[00:25:45] Will Page: You’re opening up a real can of worms. I get it. Pardon to your listeners, we’re getting excited here. Day of publication, first time we’ve been able to discuss it on air, but I know I’m onto something huge here and you’ve just illustrated why just a few remarks. One, some of the quotes that we have in the paper were just phenomenal. We have Apple included in the paper. We have Amazon, Steve Boom, the head of that media for Amazon in charge of not just music, but Twitch audio books, the whole thing. He’s looking at all these media verticals. He makes this point where he says, as the world becomes more globalized, we become more tribal. Stop right there, as he just nailed it.
What’s happening here? It’s The Economist can only explain so much. This is what’s so deep about this topic. I wanna toss it to the anthropologist of sociologists to make sense of what I’ve uncovered, but it’s massive. Now let’s take a look at what’s happening down on the street level with the record labels and the consumers. You know, the record labels are making more money and they’re devolving more power to the local off seats. You know the headcount in the major labels, local off season, Germany, France, and Vietnam or wherever is doubled in the past five years. It hasn’t doubled in the global headquarters. That’s telling you something.
If you look at how labels do their global priority list, maybe every month, here’s 10 songs we want you to prioritize globally. So I had a look at how this is done, and across the year I saw maybe 8, 10, 12 artists in total, and there’s 120 songs. There’s not that many artists. You think about how many local artists are coming out the gate every week hitting their local labels or local streaming staff, up with ideas, with showcases and so on.
Not a lot of global priority. Then you flip it and you think about the consumer, you know, they’ve had linear broadcast models for 70 years where you get what you’re given. I’m gonna play this song at this time and you’re gonna have to listen to it. FM radio, TV shows now they’re empowered with choice and they don’t want that anymore.
They want what’s familiar. What comforts them. They want their own stars performing in their own mother tongue topping those charts. So this has got way to go. Now, a couple of flips on this. Firstly, what does this mean for artists? And then I’m gonna take it out of media, but let’s deal with artists.
Let’s imagine a huge festival in Germany. 80,000 people now festival can now sell out with just German X, no problem at all. So when the big American X or British X commanded like a million dollars a headlining fee, you wanna go play that festival. That promoter can turn around and say, sorry man, I can’t generate any more money by having you on my bill.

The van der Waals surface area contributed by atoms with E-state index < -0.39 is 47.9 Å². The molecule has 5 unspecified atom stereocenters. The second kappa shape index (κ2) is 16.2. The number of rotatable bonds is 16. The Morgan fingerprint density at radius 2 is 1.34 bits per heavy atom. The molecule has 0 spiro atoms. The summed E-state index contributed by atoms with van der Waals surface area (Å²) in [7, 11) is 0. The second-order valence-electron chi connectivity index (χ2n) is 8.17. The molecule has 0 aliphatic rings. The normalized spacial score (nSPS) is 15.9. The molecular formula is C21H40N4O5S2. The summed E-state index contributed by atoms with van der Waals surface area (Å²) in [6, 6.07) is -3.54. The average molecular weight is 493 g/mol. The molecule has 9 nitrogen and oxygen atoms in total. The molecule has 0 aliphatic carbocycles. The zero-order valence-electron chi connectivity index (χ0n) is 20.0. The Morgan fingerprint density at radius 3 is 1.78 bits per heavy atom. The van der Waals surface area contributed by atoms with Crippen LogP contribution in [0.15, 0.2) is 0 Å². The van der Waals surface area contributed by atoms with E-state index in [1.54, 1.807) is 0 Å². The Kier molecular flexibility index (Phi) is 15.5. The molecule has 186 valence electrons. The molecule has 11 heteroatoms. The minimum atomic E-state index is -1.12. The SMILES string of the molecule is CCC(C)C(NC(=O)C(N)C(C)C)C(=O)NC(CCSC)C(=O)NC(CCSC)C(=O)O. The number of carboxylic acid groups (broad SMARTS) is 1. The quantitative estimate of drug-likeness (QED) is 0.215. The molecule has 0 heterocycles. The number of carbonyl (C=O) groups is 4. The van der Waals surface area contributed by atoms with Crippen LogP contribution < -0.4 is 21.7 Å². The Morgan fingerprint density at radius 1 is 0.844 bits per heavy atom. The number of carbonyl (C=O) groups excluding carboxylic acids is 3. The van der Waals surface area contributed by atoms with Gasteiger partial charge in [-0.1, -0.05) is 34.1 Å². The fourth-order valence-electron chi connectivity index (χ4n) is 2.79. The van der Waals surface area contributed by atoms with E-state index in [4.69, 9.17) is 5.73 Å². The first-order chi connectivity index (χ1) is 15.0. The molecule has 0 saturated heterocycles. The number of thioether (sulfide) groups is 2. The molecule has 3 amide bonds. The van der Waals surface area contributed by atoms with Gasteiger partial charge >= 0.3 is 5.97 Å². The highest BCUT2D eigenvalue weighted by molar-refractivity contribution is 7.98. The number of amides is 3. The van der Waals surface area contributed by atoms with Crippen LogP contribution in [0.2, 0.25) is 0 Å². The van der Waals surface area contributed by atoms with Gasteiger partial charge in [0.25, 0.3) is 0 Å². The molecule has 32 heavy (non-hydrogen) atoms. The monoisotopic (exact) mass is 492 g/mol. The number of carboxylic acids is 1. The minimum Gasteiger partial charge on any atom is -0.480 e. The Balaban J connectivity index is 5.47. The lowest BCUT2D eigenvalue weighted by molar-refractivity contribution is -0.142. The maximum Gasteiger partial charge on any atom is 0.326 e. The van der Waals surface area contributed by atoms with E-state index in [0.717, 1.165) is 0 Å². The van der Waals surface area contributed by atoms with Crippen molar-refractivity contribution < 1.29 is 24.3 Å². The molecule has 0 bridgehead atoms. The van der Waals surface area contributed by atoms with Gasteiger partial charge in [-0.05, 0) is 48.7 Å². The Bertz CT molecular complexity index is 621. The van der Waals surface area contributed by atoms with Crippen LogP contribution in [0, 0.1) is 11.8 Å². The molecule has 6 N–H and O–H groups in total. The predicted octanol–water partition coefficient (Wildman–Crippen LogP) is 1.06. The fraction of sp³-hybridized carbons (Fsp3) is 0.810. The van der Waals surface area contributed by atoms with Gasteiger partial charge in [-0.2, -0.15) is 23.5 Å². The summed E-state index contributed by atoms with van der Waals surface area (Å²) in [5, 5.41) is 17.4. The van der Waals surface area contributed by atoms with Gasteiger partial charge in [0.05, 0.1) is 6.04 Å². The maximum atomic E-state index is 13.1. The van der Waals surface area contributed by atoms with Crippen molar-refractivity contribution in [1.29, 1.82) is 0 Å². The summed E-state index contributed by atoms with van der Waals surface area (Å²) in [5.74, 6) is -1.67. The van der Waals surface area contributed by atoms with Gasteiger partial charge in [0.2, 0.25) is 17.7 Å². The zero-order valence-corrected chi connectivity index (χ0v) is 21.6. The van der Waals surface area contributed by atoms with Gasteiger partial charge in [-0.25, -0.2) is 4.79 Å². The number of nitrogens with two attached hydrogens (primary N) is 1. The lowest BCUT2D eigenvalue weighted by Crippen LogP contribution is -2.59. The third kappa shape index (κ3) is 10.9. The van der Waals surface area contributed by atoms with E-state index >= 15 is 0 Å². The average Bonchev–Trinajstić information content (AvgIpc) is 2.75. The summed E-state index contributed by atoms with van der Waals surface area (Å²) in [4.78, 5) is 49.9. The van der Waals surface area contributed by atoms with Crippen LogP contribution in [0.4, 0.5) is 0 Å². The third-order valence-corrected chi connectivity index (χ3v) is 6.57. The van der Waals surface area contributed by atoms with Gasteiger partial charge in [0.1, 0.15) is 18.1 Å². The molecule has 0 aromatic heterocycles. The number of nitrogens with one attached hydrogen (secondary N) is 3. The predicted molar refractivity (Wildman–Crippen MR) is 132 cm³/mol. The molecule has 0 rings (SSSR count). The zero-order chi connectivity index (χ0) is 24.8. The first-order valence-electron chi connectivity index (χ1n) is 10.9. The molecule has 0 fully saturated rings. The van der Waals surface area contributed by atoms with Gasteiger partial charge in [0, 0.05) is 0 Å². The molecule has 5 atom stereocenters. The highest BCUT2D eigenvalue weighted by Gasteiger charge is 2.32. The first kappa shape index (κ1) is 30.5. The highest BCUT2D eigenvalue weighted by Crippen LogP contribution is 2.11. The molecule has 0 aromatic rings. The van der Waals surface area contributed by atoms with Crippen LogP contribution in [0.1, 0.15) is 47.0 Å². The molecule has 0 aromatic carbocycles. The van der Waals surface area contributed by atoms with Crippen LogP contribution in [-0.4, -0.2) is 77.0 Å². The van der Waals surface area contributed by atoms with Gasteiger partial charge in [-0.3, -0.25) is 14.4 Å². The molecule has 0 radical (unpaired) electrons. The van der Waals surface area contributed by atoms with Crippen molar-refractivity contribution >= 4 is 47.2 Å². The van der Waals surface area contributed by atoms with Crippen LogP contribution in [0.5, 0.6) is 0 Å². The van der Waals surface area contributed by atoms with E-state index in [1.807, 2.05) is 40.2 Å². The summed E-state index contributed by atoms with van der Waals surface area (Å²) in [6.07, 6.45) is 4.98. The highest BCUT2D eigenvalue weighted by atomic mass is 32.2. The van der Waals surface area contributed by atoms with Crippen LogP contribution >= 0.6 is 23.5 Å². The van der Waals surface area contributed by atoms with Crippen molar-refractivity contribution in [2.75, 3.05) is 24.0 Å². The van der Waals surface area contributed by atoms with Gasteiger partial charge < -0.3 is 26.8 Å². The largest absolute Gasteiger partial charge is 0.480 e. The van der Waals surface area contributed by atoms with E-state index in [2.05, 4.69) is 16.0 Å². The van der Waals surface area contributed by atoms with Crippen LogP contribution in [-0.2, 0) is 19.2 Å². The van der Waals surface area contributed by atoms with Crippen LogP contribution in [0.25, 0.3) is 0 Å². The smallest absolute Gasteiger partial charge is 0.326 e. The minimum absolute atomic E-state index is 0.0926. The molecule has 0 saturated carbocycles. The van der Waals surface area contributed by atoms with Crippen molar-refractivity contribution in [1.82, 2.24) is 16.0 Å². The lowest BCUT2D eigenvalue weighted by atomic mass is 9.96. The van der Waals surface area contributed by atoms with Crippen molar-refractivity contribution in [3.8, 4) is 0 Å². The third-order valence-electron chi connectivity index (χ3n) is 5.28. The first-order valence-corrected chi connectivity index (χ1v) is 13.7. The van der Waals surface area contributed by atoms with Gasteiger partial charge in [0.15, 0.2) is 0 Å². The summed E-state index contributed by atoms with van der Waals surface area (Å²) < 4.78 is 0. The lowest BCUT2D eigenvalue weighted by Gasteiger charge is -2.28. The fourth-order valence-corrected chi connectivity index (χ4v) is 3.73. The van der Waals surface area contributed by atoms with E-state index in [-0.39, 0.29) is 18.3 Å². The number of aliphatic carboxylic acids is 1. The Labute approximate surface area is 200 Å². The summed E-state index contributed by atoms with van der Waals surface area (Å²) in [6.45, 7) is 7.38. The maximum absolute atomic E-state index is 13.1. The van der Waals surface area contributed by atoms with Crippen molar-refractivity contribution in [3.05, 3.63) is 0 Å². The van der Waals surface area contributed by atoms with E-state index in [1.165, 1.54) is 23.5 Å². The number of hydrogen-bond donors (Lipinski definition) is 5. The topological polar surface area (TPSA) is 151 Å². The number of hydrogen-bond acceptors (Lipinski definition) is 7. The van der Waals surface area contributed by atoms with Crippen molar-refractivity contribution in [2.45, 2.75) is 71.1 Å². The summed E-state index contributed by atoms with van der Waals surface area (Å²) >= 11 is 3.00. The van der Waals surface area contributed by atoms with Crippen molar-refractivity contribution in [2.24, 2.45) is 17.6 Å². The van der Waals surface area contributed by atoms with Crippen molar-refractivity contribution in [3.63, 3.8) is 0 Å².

How much are you gonna pay me to get on stage? Price maker, price taker? You see what happens. And then the last thing, and there’s so much more in this paper for your listeners to get to, and let’s please link to it and you’ll take, I’ll take questions live on your blog about it as well, but. There’s a great guy called Chris Deering, the father of the Sony PlayStation. Did you play the Sony PlayStation back in the day? Were you’re a fan of the PlayStation.
[00:28:39] Dan Runcie: Oh, yeah. PS one and PS two. Yeah. Okay.
[00:28:42] Will Page: You, oh, so you, you’re an OG PlayStation fella. So he’s the father of the PlayStation and launching the PlayStation in the nineties and into the nineties. He offered us observation, which is when they launched a SingStar, which was karaoke challenge.
In the PlayStation, he says, we always discussed why the Swedish version of SingStar was more popular in Sweden than the English version Science. Intuitive enough. Let me break it down. Gaming back then was interactive music was not, you interacted with your PlayStation, that’s why you killed so much time with it. Music was just a CD and a plastic case that broke your fingernails when you tried to open it. That’s how the world worked back then and gaming offered you choice. I could try and do karaoke with those huge global English language hits where I could go further down the chart and buy the Swedish version and sing along to less well known Swedish hits. And the consumer always picked the Swedish version. So as a bellwether, as a microcosm, what I think Chris Ding was teaching us was we saw this happening in gaming long before you started seeing it happen with music. 20 years ago when there was interactive content, which gaming was, music wasn’t, and consumers had a choice, which gaming offered a music didn’t.
They went local. Today, Dan, we’re dealing with music lists, A interactive, and B offers choice. And what we’re seeing is local cream is rising to the top of the charts.